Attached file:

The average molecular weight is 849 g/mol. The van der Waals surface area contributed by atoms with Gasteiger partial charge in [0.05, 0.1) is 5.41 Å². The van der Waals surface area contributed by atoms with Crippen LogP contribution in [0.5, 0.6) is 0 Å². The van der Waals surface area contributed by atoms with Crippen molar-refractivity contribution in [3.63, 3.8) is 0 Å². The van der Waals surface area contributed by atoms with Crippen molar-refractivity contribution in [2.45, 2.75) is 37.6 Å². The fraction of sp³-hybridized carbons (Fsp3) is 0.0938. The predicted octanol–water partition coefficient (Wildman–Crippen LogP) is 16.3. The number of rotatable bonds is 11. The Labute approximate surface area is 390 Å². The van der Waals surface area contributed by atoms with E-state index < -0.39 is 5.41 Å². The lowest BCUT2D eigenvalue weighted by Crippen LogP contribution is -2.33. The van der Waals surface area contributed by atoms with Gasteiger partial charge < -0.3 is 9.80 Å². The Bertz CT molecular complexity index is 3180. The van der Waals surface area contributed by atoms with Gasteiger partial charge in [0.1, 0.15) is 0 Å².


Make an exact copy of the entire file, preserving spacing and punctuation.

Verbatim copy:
The average molecular weight is 849 g/mol. The van der Waals surface area contributed by atoms with Gasteiger partial charge in [0.05, 0.1) is 5.41 Å². The van der Waals surface area contributed by atoms with Crippen LogP contribution in [0.5, 0.6) is 0 Å². The van der Waals surface area contributed by atoms with Crippen molar-refractivity contribution in [3.63, 3.8) is 0 Å². The van der Waals surface area contributed by atoms with Crippen molar-refractivity contribution in [2.45, 2.75) is 37.6 Å². The fraction of sp³-hybridized carbons (Fsp3) is 0.0938. The predicted octanol–water partition coefficient (Wildman–Crippen LogP) is 16.3. The number of rotatable bonds is 11. The Labute approximate surface area is 390 Å². The van der Waals surface area contributed by atoms with E-state index < -0.39 is 5.41 Å². The lowest BCUT2D eigenvalue weighted by Crippen LogP contribution is -2.33. The van der Waals surface area contributed by atoms with Gasteiger partial charge < -0.3 is 9.80 Å². The Bertz CT molecular complexity index is 3180. The van der Waals surface area contributed by atoms with Gasteiger partial charge in [0.1, 0.15) is 0 Å².